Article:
A few window washes, car vacuums, or toilet scrubbings later we would vow to never say "I'm bored" within earshot again. Ironically, it taught me that if I'm listless or have completed my regular tasks I should start a project, clean something, or invest time into whoever is sitting in the kitchen.
I am observing that perhaps other people's mothers weren't so wise. I say this because in the last month or so I have heard a handful of mothers say "I'm bo-red". The first time I heard it I stopped in my tracks. The second time I thought, "That's strange." The third time I saw it broadcasted on facebook.
I am miffed.
How can you be a mother and be bored?
It's a good thing my grandma didn't hear them say that. My Grandma is a different level of a work-hard mom. Her spring cleaning involved removing every item from every drawer. She initially washed things by hand (and I complain about the pile in my living room after an automatic washer and dryer completed it within an hour?! I should be embarrassed!). My Grandma canned her own vegetables from her own large garden, made her own applesauce, and made 3 hot family meals a day because Grandpa was a rancher who needed lunch for himself and his ranch hands. Of course in between meals there was a pie in the oven, bread cooking, or fresh cookies for coffee time. She pressed clothes for all 6 members of the family every week (uh...doesn't 10 min. in the dryer cut it?). Quick trip to Wal-Mart? Yeah right, she sewed the holes in the clothes, people. She ran tractors, helped with calving, raised 4 kids, did all the yard work/house chores/bill paying because farming took all of my grandpa's time. And she did it while looking great. I, in fact, have 2 friends (they shall remain nameless) who have crushes on her because they've seen her "younger-year" photographs. She did it all. I don't think my Grandma has any idea what "bored" even means.
I'm not even going to speculate what "bored" would have meant to my Beppe when she was a missionary in Nigeria with 4 and 5 small children; mentoring natives, caring and supporting a husband who battled malaria and poured his life into the natives there.
After contemplating bored moms I thought "Maybe as a mom in my generation being bored is justifiable. After all, we do have 5-minute recipes, close grocery stores, appliances, and far less kids than generations past. Maybe moms today really don't have enough to do." We really are wimps. Over-committed, over-scheduled, probably over-primped, over-indulged... wimps. I mean, let's be honest. Most of us don't have to stress about frost that will take our crops which will in turn take our livelihood. Most of us stress about the matching Easter dresses we want for our daughters.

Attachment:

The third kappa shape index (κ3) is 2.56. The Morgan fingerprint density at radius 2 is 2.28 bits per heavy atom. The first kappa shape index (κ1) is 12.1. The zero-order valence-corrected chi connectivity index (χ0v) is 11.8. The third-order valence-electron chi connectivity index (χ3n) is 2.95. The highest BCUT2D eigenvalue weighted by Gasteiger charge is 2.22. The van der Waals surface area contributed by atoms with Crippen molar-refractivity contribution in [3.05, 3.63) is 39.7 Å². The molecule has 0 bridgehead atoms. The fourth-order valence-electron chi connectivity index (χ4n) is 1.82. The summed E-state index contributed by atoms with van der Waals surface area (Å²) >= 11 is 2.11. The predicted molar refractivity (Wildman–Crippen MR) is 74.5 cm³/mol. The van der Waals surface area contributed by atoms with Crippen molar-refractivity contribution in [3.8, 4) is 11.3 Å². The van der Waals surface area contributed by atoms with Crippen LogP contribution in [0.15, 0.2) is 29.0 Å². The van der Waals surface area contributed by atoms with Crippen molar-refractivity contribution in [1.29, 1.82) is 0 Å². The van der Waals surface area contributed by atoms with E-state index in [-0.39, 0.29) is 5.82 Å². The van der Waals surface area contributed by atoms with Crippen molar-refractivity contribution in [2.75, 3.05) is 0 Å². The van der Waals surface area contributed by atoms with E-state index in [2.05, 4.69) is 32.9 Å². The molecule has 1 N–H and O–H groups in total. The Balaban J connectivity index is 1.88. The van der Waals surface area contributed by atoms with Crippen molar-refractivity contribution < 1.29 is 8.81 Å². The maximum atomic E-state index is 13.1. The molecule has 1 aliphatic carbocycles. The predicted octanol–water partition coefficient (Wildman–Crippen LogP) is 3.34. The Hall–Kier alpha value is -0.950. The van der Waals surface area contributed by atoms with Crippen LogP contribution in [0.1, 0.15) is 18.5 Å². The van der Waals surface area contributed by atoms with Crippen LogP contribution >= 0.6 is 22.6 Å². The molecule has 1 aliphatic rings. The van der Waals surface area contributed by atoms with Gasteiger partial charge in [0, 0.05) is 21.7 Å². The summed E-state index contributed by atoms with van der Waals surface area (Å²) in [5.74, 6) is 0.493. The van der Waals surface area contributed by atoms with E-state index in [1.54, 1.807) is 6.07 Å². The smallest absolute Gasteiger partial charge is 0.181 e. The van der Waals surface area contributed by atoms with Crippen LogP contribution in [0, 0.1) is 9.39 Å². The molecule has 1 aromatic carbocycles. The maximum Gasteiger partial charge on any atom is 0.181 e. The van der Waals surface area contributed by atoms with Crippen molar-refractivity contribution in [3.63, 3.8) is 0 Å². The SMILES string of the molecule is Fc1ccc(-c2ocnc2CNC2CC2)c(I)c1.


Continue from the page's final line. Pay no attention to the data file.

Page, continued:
We are so used to having our events scheduled, and our work/school micromanaged that we have a hard time when no one is instructing us or structuring our time for us. We lack work ethic and discipline, an ability to self-start, the desire to truly train up our children (We honestly leave it entirely up to public education? Eesh.). We aren't researching health options for our kids, providing healthy meals at home, playing, teaching, deep cleaning or maintaining what we could replace down the road. I suppose cutting those corners has allowed for more time on our hands.
But no matter how hard I try I just can't imagine being a bored mom. I don't know how it happens. My problem is the opposite. I sail through a room with laundry basket in hand and see 10 things to do as I go.New handprints to wash on the window... should have Darla practice reading aloud with that book... argh, still haven't returned that e mail...is the coffee pot still on? Not to mention my children beckoning for band-aids, help with legos, and "Mom is it snack time yet?!"
By the time I have a cleaning day, a running errands/grocery day, a paying bills/paperwork day, an outside/weed garden/clean up/wash windows day, a Bible study/ministry/see a friend or sister day...it's time to have another cleaning day! Of course laundry, meals, reading to kids, baths, squeezing in my own quiet time and workouts are daily tasks.
However, if I ever wake up and think "Huh. What should I do today?" I have decided to make a list. My mother will be happy. I am prepared for the occasion that I may plop down on the couch at a time other than 9pm and say, "I'm bo-red." If that day happens I just might:
* sand and paint the picnic table
* have Logan Gage make me a reading list and actually read my way through it
* work on letters and numbers with Hudson (even if I'm not bored this needs to get done.)
* organize my laundry room
* more family bike rides
* fix the wallpaper border in Everett's room
* have coffee with any of the people on my list that I haven't had time for since moving back to Lynden (there's at least 12 people on this list and yes, if you are reading this and have wondered why I haven't called you back- you're on the list).
* paint my nails
* clip coupons
* sit in a lawn chair and take out the crows and squirrels that are nabbing my cherries
* do some science projects with the kids (there are some really cool things you can blow up in the name of science).
* Write love notes to my husband
* balance the checkbook on time instead of the next month
* sew the stack of ripped stuffed animals that Darla has been patiently waiting for
I also asked my family what they would do if they were bored. Here are their lists:
* lay in the grass and stare at the blue grass through the trees...by a stream, even better,
* learn an instrument
* build a fort for my kids
* Play barbies
* Sit and talk to Jesus, like I do if I have a time out.
* Write (ahh yes, this tops my list, too.)
* Make a list of things to do (oh, a woman after my own heart! Is this my daughter or what!?)
* Play polly pockets with Darla
* Watch movies
* do nothing
* Daddy! (Me: play with Daddy? Everett: "Yeah.")
If boredom ever threatens the Taylor family...we are prepared.